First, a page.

Kennedy Space Center, Fla.
NASA's Shuttle Atlantis Begins Mission to the Space Station
CAPE CANAVERAL, Fla. -- The Space Shuttle Atlantis and its seven-member crew lifted off Friday from NASA's Kennedy Space Center at 7:38 p.m. EDT to continue construction of the International Space Station.
Shortly before launch, on behalf of the entire crew, Atlantis' Commander Rick Sturckow thanked the teams that help make this launch possible, and then added, "See you in a couple of weeks."
During the 11-day mission, designated STS-117, the crew will add a new structural component to the station, deploy a new set of solar arrays and retract an existing array. Similar construction work was conducted on the previous two shuttle missions.
The mission will deliver and install the 17.5 ton S3/S4 truss segments. This latest addition to the station's backbone will extend the right side of the truss and includes a new set of solar arrays. When unfolded, the 240-foot arrays provide additional power to the station in preparation for the arrival of new science modules from the European and Japanese space agencies. The crew also will retract a solar array to allow for the rotation of the new arrays to track the sun.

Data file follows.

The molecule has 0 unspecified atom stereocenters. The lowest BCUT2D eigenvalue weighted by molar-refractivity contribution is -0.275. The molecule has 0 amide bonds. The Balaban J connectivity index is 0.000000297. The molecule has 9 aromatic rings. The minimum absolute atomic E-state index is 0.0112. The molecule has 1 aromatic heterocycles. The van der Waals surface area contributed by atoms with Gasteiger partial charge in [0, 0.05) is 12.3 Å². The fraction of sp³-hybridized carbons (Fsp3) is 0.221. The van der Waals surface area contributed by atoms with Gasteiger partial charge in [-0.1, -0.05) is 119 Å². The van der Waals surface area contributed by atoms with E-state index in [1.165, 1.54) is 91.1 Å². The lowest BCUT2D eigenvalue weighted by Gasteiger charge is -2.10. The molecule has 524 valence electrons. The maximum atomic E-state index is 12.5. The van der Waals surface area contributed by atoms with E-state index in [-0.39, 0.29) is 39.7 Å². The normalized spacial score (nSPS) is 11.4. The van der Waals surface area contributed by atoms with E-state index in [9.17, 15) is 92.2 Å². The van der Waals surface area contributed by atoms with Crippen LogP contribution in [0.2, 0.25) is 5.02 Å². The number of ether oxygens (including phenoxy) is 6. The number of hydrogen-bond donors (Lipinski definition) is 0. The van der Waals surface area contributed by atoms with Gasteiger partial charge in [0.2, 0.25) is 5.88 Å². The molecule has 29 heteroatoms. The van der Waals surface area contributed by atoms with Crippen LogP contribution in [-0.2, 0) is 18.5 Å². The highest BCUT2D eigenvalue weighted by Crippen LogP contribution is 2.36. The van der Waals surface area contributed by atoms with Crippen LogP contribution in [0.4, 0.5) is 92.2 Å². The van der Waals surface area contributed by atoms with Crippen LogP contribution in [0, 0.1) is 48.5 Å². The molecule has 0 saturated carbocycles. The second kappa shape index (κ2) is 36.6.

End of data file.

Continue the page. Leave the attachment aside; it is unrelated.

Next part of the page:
The station's newest resident also is traveling aboard Atlantis. Astronaut Clayton Anderson will join the Expedition 15 crew. Sunita Williams, who has been aboard the station since December, will return to Earth with the Atlantis crew. Anderson is scheduled to return to Earth on Space Shuttle Discovery's STS-120 mission in October.
Atlantis' crew is Sturckow, Pilot Lee Archambault and Mission Specialists Patrick Forrester, Steven Swanson, John "Danny" Olivas, Jim Reilly and Anderson.
Atlantis originally was targeted for launch in March, but a hail storm damaged foam insulation on the shuttle's external fuel tank and forced managers to roll the spacecraft off the pad to make repairs.
For the latest information about the STS-117 mission and its crew, visit: http://www.nasa.gov/shuttle
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